There are a range of reasons why such cooperation may be a good thing. Having a widely-based consortium demonstrates that you've got wide acceptance in the community, access to necessary expertise, good project management skills, and fewer competitors, all of which are considerations that have considerable weight with grantmakers. Grantmakers are now in fact often demanding such consultation and consolidation in the terms of the grant.
Another reason why you might need to join up, though, is that your group needs to be auspiced by another organisation.
If you're not eligible for a grant to do something in your area, then you can sometimes remedy this by working with an organisation that is eligible. Some organisations provide an umbrella for groups that aren't incorporated. Some provide a tax-deductible pathway to get money to a group that doesn't have Deductible Gift Recipient (DGR) status.
It sometimes happens that you have an offer of funding from someone who can only give to an organisation with DGR status. If this happens, it's worth looking around to see if there are any DGR charities working your side of the street. It may be that if something you want to do comes under a charitable heading you can work together on it - you provide the staff and venue, say, and they provide a tax-deductible umbrella.
There are some DGRs that have been set up specifically for this purpose.
The Australian Sports Foundation, for example, was set up by the Federal Government in 1986 to get more private sector funds for sport, given that sporting organisations generally can't claim tax deductibility status in their own right. You can make tax-deductible donations to the Foundation, and the Foundation will pay them out again to a sports project run by the organisation you name - and this includes helping state and national sporting organisations, local clubs, schools and community groups to build new club rooms, upgrade their oval's lighting, fund their team's travel to national championships, get new gym equipment, or host a major event. Donations can also be received by the ASF from Private Ancillary Funds and other DGRs that are required to distribute funds.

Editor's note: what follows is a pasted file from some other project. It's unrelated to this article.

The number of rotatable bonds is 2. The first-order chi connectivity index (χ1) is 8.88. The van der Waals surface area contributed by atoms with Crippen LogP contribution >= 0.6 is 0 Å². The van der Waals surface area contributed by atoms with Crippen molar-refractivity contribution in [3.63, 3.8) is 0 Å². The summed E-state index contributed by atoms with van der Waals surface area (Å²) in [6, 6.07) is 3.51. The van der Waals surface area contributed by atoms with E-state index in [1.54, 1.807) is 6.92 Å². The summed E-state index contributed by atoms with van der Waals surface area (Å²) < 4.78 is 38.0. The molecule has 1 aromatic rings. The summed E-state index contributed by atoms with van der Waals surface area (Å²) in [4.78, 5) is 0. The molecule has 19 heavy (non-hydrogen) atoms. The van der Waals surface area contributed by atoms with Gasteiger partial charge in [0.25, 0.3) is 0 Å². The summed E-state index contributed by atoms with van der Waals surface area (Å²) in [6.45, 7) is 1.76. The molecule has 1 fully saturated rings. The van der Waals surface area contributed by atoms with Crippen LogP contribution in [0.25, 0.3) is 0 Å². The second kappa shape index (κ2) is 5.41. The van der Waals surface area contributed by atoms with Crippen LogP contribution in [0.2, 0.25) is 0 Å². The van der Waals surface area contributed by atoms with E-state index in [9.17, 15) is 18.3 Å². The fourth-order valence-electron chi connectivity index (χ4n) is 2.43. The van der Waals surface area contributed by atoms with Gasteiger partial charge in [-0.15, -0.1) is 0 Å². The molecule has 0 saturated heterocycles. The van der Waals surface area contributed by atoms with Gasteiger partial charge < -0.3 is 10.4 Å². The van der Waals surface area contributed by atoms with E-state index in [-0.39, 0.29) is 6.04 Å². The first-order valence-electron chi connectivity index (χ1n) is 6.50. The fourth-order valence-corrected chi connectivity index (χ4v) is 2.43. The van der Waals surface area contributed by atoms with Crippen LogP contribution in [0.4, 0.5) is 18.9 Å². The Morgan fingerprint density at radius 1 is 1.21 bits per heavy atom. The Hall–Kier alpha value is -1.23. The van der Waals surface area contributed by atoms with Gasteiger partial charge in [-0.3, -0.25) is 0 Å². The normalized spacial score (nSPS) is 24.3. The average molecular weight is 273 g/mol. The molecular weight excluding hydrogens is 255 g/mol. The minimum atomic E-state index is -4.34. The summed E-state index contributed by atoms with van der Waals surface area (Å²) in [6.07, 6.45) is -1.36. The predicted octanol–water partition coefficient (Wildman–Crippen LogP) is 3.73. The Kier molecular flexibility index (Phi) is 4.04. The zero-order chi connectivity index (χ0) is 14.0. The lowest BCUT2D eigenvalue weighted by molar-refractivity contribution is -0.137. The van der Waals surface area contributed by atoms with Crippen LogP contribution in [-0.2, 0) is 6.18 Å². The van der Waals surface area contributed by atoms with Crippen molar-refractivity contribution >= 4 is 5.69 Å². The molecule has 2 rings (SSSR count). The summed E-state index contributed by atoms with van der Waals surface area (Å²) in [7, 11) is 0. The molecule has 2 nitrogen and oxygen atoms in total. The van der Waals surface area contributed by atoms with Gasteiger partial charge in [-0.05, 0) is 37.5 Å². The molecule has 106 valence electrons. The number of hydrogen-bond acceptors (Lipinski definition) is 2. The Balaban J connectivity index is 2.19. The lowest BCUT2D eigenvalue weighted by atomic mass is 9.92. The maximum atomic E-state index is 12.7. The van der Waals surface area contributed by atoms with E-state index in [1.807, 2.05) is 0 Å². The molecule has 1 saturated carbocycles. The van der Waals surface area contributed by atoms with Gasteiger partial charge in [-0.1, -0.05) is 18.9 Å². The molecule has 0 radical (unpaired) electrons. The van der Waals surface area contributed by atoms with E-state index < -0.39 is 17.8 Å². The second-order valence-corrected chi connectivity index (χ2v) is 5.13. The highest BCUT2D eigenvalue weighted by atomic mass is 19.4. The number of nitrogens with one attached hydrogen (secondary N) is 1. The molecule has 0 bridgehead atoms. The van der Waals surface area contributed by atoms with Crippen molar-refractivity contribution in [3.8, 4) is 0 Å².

If your organisation and project meet the ASF's guidelines, you may be able to register your project with the Foundation to seek tax deductible donations, which can provide your organisation with additional fundraising possibilities (the application form is available online).
Other bodies with DGR pass-through powers that your organisation can investigate include:
If you are not able to register with a group like the ASF you may want to turn for help to another DGR colleague in the not-for-profit sector.